Thailand leads crusade against tobacco
On 14 December 2018 Thailand made history. It became the first country in Asia, and the first low and middle-income country in the world to adopt plain packaging for tobacco products, a tough tobacco control measure.
Thailand’s legislation on plan packaging requires that by September 2019 all tobacco packs must show no colors, brand images or any promotional information.
Plain packaging is a landmark measure for tobacco control that will help reduce the use of this deadly products in Thailand,” said Dr Daniel A Kertesz, WHO Representative to Thailand.
The new measure follows the Tobacco Control Act of 2017 which banned sale of single cigarettes and prohibited anyone under 20 years of age from purchasing tobacco. This complimented earlier legislation requiring 85% of the surface of tobacco packs to show graphic warnings of the adverse effects of smoking on health.
Thailand was among the first signatories to the WHO Framework Convention on Tobacco Control, a legal treaty that aims to protect present and future generation against the deadly health and socio-economic impact of tobacco use. In fact, Thailand had played an important role drafting it.
Behind Thailand’s tough measures have been its quiet crusaders against tobacco. One of them is Dr Prakit Vateesatokit.
Dr Prakit recalls it was 1986, when as an expert in pulmonary disease he was teaching at a medical school in Bangkok. The dean asked him to prepare a tobacco control campaign. Those days there was no funding for such activities, neither were there any civil society involvement. But the proposal grabbed his interest and Dr Prakit started the Thai Antismoking Campaign Project (ThaiASH) as its Secretary.
“The Thai government owned the Thailand Tobacco Monopoly (TTM) since the 1940s and it was a closed cigarette market,” he recalls. “In 1988, the Thai Cabinet approved budget for TTM to upgrade its cigarette production capacity. We civil society partners protested and called for a balanced tobacco policy, that ultimately led to the notification banning cigarette advertising in 1989. The National Committee Tobacco Control and Institute of Tobacco Consumption Control were formed under the Ministry of Public Health. It was one of our initial successes,” he says.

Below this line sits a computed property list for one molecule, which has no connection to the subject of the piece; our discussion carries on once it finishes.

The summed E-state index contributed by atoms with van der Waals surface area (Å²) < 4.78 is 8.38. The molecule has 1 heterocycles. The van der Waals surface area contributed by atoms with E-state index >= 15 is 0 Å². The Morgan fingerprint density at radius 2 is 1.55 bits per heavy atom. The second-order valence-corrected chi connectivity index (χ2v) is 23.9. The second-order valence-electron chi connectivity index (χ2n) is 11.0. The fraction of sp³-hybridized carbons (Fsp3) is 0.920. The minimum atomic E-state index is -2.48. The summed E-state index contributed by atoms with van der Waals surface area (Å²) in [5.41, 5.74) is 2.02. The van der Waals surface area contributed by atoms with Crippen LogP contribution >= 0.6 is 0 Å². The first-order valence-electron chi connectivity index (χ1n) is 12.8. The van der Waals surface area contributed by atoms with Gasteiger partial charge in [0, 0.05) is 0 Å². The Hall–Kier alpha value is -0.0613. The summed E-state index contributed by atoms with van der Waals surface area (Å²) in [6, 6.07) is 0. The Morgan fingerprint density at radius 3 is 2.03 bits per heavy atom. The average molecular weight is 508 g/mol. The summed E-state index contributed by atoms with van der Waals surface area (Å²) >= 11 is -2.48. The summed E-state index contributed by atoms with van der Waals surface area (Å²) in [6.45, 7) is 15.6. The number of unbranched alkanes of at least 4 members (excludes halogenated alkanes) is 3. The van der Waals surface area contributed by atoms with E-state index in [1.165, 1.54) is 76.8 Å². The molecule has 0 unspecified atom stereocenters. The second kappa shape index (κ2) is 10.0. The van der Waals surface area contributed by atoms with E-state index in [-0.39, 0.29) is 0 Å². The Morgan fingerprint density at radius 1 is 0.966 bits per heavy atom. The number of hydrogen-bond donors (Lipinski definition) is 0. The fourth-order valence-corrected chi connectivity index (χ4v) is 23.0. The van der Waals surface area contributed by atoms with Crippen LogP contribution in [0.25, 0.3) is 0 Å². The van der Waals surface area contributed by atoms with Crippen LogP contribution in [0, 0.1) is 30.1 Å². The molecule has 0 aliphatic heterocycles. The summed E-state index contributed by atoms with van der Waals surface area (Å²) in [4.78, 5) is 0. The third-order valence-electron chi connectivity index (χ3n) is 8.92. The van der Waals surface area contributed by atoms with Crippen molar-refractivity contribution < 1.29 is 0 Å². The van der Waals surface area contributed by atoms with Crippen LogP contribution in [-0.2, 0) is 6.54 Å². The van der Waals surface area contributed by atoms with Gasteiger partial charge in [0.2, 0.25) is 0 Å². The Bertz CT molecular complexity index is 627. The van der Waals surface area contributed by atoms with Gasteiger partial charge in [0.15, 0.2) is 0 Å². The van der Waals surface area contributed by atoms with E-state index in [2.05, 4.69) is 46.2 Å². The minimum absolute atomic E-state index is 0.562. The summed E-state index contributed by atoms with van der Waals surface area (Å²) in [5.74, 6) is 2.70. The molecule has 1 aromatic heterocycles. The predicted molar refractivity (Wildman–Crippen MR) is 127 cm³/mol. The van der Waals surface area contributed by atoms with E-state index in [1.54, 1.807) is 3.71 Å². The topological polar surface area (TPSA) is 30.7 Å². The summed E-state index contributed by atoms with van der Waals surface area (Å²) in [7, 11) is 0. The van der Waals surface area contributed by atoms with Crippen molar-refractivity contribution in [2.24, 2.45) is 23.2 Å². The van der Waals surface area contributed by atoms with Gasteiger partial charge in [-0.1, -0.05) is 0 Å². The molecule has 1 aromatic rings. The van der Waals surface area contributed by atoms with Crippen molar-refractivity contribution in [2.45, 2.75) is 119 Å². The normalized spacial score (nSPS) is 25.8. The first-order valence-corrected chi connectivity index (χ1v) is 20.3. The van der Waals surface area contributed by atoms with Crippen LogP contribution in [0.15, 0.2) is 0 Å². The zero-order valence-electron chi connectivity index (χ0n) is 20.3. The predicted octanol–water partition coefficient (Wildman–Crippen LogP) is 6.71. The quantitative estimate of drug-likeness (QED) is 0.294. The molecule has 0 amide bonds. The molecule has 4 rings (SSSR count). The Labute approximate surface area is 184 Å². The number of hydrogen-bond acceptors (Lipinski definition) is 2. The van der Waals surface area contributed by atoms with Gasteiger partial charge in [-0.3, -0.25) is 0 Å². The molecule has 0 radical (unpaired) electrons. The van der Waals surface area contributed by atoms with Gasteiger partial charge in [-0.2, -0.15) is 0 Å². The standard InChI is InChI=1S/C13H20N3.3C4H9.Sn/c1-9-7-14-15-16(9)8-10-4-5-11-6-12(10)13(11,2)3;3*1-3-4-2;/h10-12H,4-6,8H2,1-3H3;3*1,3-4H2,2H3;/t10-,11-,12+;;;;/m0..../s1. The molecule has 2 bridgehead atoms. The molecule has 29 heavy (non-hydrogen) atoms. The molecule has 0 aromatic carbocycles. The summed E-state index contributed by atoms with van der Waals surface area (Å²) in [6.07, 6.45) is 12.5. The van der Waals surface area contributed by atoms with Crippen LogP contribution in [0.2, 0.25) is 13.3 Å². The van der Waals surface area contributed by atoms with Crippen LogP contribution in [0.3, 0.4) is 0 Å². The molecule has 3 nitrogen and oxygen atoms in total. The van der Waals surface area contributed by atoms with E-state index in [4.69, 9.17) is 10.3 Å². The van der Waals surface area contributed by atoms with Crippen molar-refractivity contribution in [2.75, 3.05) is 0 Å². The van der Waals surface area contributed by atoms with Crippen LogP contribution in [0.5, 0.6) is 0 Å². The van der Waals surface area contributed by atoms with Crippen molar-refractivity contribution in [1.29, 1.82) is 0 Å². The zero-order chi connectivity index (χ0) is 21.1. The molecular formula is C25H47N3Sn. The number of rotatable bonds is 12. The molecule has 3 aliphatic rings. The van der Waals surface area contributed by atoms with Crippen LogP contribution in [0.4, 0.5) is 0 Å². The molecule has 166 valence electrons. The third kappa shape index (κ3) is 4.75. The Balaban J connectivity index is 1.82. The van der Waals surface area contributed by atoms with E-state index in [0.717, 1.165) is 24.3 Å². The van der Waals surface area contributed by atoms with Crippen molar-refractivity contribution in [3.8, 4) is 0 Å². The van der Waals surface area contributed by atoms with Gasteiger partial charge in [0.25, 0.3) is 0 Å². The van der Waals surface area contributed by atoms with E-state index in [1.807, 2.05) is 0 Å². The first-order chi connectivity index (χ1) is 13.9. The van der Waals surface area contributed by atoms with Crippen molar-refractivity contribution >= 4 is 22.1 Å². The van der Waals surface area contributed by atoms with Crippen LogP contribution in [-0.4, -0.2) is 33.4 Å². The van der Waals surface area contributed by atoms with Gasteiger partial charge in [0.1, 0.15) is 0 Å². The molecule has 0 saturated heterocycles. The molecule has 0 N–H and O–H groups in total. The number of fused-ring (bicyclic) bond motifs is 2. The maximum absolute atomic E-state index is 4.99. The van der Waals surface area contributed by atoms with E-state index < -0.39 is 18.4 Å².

“Since then every time the tobacco lobby makes a move, we ensure stricter control measures are implemented and balance in maintained,” Dr Prakit says.
ThaiASH, together with a group of health-related NGOs, lobbied for tobacco control policies, engaged media and carried out awareness among people.
Thailand’s a a global model for tobacco control, and is based on close cooperation between the Ministry of Public Health, the Thai Health Promotion Foundation (ThaiHealth), and a very active coalition of non-governmental organizations guided by a unique generation of creative civil society leaders like Dr. Prakit.
“People don’t follow dense information and messages advising them to quit smoking, but they identify with personal accounts. Initially, I used some of my pulmonary disease patients and affected families as case studies. As the movement caught on, we were lucky that movie actors, famous monks and other public figures got involved. Their stories of quitting tobacco addiction played a crucial role in building momentum for the movement,” he says,
Tobacco is a serious public health issue in Thailand which has 11 million smokers. One out of every five adult Thai smokes, that includes almost half the men in the age group of 35-54 years. One out of every six young Thai of 13-17 years age is a smoker, and a higher proportion of younger women now smoke in comparison with their predecessors.
To address the risk of tobacco use, WHO has been collaborating with the Ministry of Public Health to strengthen tobacco control legislation, implement pictorial health warnings, smoke-free regulations, and increasing tobacco taxation.
Though the fight against the evils of tobacco in the country is far from over, Thailand’s tobacco control efforts over time have set the benchmark for other countries.